Science

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What can Odyssey sailors do?

The Ocean is the last wild frontier of our planet, and despite its health being vital to the planet’s wellbeing, scientists admit that there is still much they do not know about the state of the seas. Who better then to help expand that knowledge than sailors, who voyage across some of the most remote areas of the ocean?

Why use sailors for science?

ALYTES crew (Atlantic Odyssey 2014) ready to deploy a drifting buoy, which takes measurements at the surface of the ocean.

We need volunteer vessels to deploy autonomous instruments in all ocean areas, and in particular where no commercial shipping routes transit.
JCOMMOPS (Joint Technical Commission of the World Meteorological Organization and IOC-UNESCO)

The scarcity of data from much of the Ocean is a major problem for scientists and meteorologists as data is largely concentrated on the major shipping routes of the North Atlantic and North Pacific, and there are enormous ‘data sparse areas’, such as the Southern and Arctic Ocean, and remote parts of the South Pacific.

Onboard ship observations have been at the heart of marine science and weather throughout history, and even now, with the advent of satellite observations, the data that ships and other vessels can provide remains of great importance. Ship observations are a sort of ‘ground truth’ to correlate with satellite observations.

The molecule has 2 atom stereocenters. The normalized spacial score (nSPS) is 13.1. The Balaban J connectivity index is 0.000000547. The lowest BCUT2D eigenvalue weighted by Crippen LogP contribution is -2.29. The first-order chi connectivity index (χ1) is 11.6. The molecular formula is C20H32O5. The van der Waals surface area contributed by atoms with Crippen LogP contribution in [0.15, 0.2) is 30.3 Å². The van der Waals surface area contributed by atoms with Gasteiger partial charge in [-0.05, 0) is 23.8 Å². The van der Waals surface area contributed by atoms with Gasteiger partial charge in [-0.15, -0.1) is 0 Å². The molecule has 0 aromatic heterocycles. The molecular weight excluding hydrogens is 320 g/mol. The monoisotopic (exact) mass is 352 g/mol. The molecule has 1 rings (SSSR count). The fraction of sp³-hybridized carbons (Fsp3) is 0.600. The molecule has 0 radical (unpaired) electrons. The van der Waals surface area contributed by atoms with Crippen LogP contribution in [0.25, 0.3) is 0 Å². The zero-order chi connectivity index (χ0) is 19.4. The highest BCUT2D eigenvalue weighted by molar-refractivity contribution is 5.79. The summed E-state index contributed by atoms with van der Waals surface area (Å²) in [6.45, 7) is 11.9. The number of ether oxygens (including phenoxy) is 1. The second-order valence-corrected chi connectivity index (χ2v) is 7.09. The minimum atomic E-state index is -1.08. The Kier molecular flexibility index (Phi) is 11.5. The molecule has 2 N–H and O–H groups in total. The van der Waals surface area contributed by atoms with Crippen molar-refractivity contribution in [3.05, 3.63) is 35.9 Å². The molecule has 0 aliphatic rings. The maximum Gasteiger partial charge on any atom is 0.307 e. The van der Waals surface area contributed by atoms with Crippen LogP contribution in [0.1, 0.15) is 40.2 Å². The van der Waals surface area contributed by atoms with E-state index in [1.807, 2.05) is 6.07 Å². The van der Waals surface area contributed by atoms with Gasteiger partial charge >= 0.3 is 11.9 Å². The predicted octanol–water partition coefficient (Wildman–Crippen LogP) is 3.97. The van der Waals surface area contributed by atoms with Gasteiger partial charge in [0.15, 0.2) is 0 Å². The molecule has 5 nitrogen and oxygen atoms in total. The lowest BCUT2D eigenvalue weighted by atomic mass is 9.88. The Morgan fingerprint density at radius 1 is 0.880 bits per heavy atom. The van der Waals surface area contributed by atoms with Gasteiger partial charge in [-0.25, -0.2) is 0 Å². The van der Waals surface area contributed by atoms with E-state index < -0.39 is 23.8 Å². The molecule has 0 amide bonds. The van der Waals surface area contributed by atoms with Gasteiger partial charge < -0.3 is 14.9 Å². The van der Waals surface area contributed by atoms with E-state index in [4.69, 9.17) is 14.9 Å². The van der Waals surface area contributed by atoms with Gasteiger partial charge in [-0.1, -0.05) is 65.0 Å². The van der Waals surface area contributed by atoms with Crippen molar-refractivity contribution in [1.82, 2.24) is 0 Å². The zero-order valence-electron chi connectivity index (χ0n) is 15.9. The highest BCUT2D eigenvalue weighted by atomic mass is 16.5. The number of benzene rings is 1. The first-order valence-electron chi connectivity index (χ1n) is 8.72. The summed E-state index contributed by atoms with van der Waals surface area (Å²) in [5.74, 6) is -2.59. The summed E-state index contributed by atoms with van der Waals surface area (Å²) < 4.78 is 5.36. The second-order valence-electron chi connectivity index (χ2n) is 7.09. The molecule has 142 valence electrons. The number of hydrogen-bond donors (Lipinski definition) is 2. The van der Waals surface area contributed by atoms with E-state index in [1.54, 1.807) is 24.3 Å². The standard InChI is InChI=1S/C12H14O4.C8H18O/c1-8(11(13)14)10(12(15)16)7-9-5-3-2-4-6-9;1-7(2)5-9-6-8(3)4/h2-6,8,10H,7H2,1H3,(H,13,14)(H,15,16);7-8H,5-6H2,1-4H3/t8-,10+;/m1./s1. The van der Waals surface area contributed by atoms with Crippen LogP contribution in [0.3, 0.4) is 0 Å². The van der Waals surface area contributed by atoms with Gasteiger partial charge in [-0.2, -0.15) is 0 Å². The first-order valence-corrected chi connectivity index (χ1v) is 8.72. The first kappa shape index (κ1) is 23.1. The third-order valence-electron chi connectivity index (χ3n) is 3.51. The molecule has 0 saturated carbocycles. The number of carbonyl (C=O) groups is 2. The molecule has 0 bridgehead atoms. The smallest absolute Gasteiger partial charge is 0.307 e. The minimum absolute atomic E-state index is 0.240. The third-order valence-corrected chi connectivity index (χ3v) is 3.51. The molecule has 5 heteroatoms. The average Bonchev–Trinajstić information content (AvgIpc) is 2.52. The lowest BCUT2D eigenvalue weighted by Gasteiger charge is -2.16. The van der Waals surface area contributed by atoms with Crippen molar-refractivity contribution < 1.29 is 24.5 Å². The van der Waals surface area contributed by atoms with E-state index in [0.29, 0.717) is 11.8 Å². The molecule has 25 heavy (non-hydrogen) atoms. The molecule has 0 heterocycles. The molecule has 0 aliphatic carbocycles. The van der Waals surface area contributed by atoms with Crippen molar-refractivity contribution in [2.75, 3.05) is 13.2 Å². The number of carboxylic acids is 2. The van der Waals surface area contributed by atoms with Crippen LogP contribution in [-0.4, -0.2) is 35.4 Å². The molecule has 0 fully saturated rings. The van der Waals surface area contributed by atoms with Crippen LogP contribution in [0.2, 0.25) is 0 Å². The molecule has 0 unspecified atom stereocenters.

Scientists are increasingly recognising that sailors can play their part – and so Odyssey participants are invited to take part in the following projects in partnership with research and scientific institutions around the world.

Gathering data about climate, weather and oceans

Under the auspices of IOC-UNESCO and other oceanographic research institutions.

Our partnership with IOC-UNESCO
Cornell Sailing Events is collaborating with UNESCO Intergovernmental Oceanographic Commission (IOC) and other institutions on oceanographic research.
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Sending back the weather

Report weather info to the World Meteorological Organization (WMO) from your boat, using specially designed software.
Find out more

Deploying drifting buoys

Satellite-tracked surface drifting buoys (“drifters”) record the currents, the temperature and the atmospheric pressure at the ocean surface.
Find out moreSee The Drifters Deployment Hall of Fame (a record of all the Odyssey boats which have deployed drifter buoys).

Deploying Argo floats

Argo floats collect high-quality temperature and salinity profiles from the upper 2000m of the ice-free global ocean and currents from intermediate depths.
Find out moreSee The Argo Floats Deployment Hall of Fame (a record of the Odyssey boats which have deployed Argo floats).

Observing marine life

From microscopic plankton to the great whales of the oceans, marine wildlife is being affected by climate change, whether through increasing ocean acidification or the disruption of weather patterns. Odyssey sailors will be able to contribute data by participating in the following schemes.

Observing marine plankton

Gather data on marine plankton using a Secchi Disk.
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Observing sea birds

Help seabird conservation by reporting your sightings at sea to the SeaBC Sea Bird Count for Cornell University’s Ornithology eBird database.
Find out more

Observing other marine wildlife

We will be submitting data on marine wildlife observed to OBIS, the Ocean Biogeographic Information System . We encourage sailors to log sightings and take photographs. We have a Wildlife Logging Form on the Downloads page.

Monitoring plastic pollution

Tracking the plastic

Use the free Marine Debris tracker app and report where you find marine debris or litter on the ocean.
Find out more

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